Joined by the three hikers detained in Iran, activists point to overcrowding and inhumane conditions in US prison system.
Via The Guardian Occupy demonstrators participated in a nationwide day of action to protest against the US prison system on Monday, with demonstrations carried out at over a dozen sites across the country, including prisons in California, Chicago, Denver and New York.
The call to protest was issued by activists with the Occupy Oakland movement and was co-ordinated to coincide with waves of prison hunger strikes that began at California’s Pelican Bay prison in July. Demonstrators denounced the use of restrictive isolation units as infringement upon fundamental human rights. The hunger strikes followed a US supreme court ruling in May which stated that overcrowding in the California prison system had led to “needless suffering and death.” The court ordered the state to reduce its overall prison population from 140,000 to 110,000, which still well-exceeds the state’s maximum prison capacity.
Sarah Shourd, Josh Fattal and Shane Bauer – the American hikers who were held for over a year by Iranian authorities – took part in demonstrations outside San Quentin prison in Marin County, California. Addressing the crowd, Shourd described the psychological impact of solitary confinement, saying her 14 and a half months without human contact drove her to beat the walls of her cell until her knuckles bled. Shourd noted that Nelson Mandella described the two weeks he spent in solitary confinement as the most dehumanising experience he had ever been through.
“In Iran the first thing they do is put you in solitary,” Fattal added.
Bauer said “a prisoner’s greatest fear is being forgotten.” He described how hunger strikes became the hikers’ own “greatest weapon” in pushing their captors to heed their demands. According to Bauer, however, the most influential force for changing their quality of life while being held in Iran was the result of pressure applied by those outside the prison. It was for that fact, Bauer argued, that “this movement, this Cccupy movement, needs to permeate the prisons.”
Occupy supporters are calling for a fundamental change in the US prison system, which today houses one quarter of the planet’s prisoners; more than 2.4 million people. As of 2005, roughly one quarter of those held in US prisons or jails had been convicted on a drug charge. Activists point out that in the past three decades the nation’s prison population has increased by more than 500%, with minorities comprising 60% of those incarcerated. The number of women locked up between 1997 and 2007 increased by 832%.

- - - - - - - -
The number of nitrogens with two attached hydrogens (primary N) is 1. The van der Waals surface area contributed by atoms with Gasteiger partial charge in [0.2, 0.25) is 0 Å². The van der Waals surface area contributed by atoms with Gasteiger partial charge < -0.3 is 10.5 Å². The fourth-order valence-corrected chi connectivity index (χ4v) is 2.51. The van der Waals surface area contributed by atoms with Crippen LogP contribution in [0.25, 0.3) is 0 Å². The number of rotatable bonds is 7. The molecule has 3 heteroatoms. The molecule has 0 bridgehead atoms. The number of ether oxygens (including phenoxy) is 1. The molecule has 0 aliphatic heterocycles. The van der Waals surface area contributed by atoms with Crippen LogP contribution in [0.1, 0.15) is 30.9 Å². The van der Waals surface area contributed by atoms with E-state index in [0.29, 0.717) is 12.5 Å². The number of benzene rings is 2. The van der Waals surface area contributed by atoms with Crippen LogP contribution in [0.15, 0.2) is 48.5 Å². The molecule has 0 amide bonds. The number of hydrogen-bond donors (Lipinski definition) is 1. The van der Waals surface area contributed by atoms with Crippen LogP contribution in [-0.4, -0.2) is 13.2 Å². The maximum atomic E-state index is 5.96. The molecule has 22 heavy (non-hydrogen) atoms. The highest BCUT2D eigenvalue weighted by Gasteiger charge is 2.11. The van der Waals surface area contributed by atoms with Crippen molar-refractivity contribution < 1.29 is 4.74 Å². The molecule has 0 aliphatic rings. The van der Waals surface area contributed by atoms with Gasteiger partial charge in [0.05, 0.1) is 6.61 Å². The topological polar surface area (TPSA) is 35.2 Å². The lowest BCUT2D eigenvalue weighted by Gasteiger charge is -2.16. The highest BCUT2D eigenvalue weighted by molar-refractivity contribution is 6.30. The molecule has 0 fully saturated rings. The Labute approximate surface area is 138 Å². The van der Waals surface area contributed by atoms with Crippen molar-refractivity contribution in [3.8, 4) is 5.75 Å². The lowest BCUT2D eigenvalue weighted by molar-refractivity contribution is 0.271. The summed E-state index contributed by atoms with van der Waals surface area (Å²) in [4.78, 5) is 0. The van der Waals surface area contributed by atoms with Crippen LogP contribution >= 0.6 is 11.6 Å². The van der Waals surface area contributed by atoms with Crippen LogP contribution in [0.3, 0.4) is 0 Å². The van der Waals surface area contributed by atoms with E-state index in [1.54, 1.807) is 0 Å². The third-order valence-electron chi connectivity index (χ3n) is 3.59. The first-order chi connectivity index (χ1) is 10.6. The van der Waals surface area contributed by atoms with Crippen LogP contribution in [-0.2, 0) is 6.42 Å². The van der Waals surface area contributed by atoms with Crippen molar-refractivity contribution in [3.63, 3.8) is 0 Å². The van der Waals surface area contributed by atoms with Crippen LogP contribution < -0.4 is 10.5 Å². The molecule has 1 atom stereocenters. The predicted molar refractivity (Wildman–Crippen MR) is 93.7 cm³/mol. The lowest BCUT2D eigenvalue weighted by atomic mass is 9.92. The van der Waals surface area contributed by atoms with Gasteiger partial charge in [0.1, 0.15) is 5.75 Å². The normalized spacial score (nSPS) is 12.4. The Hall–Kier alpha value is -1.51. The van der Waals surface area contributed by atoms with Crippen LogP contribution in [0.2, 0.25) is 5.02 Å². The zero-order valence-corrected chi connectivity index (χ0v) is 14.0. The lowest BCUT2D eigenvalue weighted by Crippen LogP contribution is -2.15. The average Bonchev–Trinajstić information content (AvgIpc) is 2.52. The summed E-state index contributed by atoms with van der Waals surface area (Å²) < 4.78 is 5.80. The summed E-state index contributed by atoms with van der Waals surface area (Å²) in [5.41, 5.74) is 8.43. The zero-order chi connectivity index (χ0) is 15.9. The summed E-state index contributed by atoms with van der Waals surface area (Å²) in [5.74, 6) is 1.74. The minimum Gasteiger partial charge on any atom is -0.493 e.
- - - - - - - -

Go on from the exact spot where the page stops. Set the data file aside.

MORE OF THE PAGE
Demonstrators are broadly calling for the abolition of inhumane prison conditions, and the elimination of policies such as capital punishment, life sentences without the possibility of parole and so-called “three strikes, you’re out” laws.
Some demonstrators were also demanding changes in their own specific states. Activists in Columbus, Ohio, for example, highlighted the fact that their state is second only to Texas in rates of capital punishment and planned to deliver letters to several elected officials, including governor John Kasich.
Ben Turk, an activist with Red Bird Prison abolition, noted that rising prices in prison commissaries have also been an issue with many Ohio prisoners. According to Turk, prices at the commissaries where prisoners purchase food and other amenities have risen, while the amount of money prisoners are able to make have largely remained the same.
“We work with prisoners and ask them what their grievances are,” Turk said. “A lot of them talk about how commissary prices have been continually rising for the last couple of decades, while state pay remains the same.”
At least 20 prisoners at Ohio State Penitentiary chose to fast for the day in solidarity with Monday’s action.
In Washington DC, demonstrators protested new prisoner visitation policies that will include the installation teleconference TV screens in place of glass partition.
In New York City, Mercedes Smith, a Brooklyn mother, took the streets along with roughly 250 others who marched from the Lincoln Correctional Facility through Harlem. Smith said she and her 21 year-old son had both been personally impacted by the criminal justice system. Smith said her son had been stopped and searched by the police throughout his life and is now incarcerated.
Smith carried a sign that read “End the War On Drugs”. She said that people who were addicted to drugs had a “sickness” that was “not a reason to put them in prison.”
“This war is costing more money. All the money that they using to keep this war going on, they could open up more centers, more programmes to help people,” Smith told the Guardian.